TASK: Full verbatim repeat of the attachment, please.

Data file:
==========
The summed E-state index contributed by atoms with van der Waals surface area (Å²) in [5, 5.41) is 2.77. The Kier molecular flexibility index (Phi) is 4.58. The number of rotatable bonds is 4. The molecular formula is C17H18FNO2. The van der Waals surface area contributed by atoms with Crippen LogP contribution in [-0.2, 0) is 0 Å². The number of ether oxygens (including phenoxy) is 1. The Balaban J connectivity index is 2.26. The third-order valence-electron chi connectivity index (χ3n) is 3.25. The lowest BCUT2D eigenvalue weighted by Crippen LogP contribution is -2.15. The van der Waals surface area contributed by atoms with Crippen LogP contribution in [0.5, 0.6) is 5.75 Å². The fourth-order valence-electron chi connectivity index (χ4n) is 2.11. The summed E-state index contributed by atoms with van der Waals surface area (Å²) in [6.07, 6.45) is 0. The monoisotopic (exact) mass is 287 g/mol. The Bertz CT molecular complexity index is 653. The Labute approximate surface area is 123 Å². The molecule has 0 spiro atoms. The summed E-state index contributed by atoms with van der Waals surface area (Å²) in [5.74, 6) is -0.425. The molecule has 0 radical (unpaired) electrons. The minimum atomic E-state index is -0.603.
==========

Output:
The summed E-state index contributed by atoms with van der Waals surface area (Å²) in [5, 5.41) is 2.77. The Kier molecular flexibility index (Phi) is 4.58. The number of rotatable bonds is 4. The molecular formula is C17H18FNO2. The van der Waals surface area contributed by atoms with Crippen LogP contribution in [-0.2, 0) is 0 Å². The number of ether oxygens (including phenoxy) is 1. The Balaban J connectivity index is 2.26. The third-order valence-electron chi connectivity index (χ3n) is 3.25. The lowest BCUT2D eigenvalue weighted by Crippen LogP contribution is -2.15. The van der Waals surface area contributed by atoms with Crippen LogP contribution in [0.5, 0.6) is 5.75 Å². The fourth-order valence-electron chi connectivity index (χ4n) is 2.11. The summed E-state index contributed by atoms with van der Waals surface area (Å²) in [6.07, 6.45) is 0. The monoisotopic (exact) mass is 287 g/mol. The Bertz CT molecular complexity index is 653. The Labute approximate surface area is 123 Å². The molecule has 0 spiro atoms. The summed E-state index contributed by atoms with van der Waals surface area (Å²) in [5.74, 6) is -0.425. The molecule has 0 radical (unpaired) electrons. The minimum atomic E-state index is -0.603.